July 21 (UPI) -- Following nearly five days of heated negotiations, leaders of the European Union on Tuesday agreed on a landmark $2 trillion stimulus package and budget deal to preserve the health of their citizens and prevent the collapse of their economies amid the coronavirus pandemic.
The 27 heads of state and government agreed Tuesday morning to the plan that includes an $857 billion stimulus package the union will collectively borrow from the market and then distribute $446 billion in grants and $411 billion in low-interest loans to distressed countries.
Following the deal being reached, European Council President Charles Michel tweeted one word: "Deal!"
"We did it. Europe is strong. Europe is united," said a grinning Michel later during his remarks to the media. "This is a good deal. This is a strong deal. And, most importantly, this is the right deal for Europe right now."
Michel referred to the negotiations, the first in person by the leaders since Feb. 21 when Europe was hit hard by the pandemic, as a "marathon" that saw some 90 hours of discussion since Friday.
Ursula von der Leyen, president of the European Commission, called the agreement during the press conference unprecedented, giving Europe "a big chance to come out stronger from this crisis."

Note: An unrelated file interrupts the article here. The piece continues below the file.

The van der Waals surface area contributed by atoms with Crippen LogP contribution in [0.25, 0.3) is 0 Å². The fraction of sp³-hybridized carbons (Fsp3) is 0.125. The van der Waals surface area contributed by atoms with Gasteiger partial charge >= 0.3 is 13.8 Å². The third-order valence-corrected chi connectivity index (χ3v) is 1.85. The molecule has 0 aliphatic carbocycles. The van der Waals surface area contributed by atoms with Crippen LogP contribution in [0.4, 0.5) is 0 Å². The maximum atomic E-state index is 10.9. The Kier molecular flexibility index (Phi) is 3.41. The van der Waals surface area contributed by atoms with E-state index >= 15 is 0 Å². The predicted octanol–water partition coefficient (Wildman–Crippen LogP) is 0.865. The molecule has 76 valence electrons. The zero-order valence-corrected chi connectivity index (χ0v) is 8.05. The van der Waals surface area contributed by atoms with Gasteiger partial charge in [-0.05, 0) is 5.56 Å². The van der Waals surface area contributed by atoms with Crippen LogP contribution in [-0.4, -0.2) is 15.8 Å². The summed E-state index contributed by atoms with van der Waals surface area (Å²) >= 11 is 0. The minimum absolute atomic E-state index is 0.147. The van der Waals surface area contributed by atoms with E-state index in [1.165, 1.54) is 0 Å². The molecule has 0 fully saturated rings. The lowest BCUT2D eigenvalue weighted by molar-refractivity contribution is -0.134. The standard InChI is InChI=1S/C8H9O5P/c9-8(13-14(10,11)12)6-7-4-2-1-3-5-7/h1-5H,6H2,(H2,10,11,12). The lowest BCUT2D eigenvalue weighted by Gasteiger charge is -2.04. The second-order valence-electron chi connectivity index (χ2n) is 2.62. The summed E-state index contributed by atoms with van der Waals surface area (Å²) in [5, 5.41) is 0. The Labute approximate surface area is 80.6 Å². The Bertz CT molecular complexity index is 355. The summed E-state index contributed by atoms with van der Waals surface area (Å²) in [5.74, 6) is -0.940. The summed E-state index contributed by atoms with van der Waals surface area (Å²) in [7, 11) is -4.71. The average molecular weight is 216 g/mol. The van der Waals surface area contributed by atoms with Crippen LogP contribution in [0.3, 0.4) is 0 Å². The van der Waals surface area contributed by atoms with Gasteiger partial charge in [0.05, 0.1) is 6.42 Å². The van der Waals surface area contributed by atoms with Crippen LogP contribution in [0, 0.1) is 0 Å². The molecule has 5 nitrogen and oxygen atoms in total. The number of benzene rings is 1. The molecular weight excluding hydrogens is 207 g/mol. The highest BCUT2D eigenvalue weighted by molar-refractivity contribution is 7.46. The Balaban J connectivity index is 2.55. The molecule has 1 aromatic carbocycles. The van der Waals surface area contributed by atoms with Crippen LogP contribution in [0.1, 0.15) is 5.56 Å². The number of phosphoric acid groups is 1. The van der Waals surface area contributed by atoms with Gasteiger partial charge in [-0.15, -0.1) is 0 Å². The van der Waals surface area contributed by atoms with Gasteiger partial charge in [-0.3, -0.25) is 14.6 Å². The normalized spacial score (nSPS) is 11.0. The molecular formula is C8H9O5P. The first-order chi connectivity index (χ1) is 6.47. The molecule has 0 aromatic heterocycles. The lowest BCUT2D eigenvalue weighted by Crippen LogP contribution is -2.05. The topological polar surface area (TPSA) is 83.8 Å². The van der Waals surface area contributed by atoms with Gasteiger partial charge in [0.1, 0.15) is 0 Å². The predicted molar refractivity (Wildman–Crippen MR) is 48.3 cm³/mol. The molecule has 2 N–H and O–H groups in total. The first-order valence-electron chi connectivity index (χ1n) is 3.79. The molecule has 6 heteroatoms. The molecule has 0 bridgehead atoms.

"Today, we've taken a historic step that we can all be proud of," she said.
Once the epicenter of the virus, European countries imposed strict lockdown measures to stymie the spread of the coronavirus, dealing a blow to the bloc's economy.
Last month, the Organization for Economic Cooperation and Development predicted that while the world's gross domestic product could sink 7.6% this year under the weight of the pandemic, the fallout for Europe could be "particularly harsh," stating production could drop between 9% and 11.5%.
German Chancellor Angela Merkel and French President Emmanuel Macron had submitted a joint plan to the European Commission in May that included a higher $572 billion in grants to prevent the pandemic's economic consequences from endangering EU cohesion.
However, the so-called frugal states of the Netherlands, Austria, Sweden and Denmark balked at the plan, calling for the grants to be greatly reduced. An agreement was made after Michel proposed the $446 billion grant program as a compromise.
"Europe has shown it is able to break new ground in a special situation," Merkel said in a news conference. "Exceptional situations require exceptional measures. A very special construct of 27 countries of different backgrounds is actually able to act together and it has proven it."
Spain and Italy, among the nations hardest hit by the virus, are expected to benefit from the package, with Pedro Sanchez, the prime minister of Spain, describing the agreement via Twitter as "a true Marshall plan to give a forceful response to the crisis."
The deal comes as global infections neared 15 million and deaths stood at more than 600,000 early Tuesday.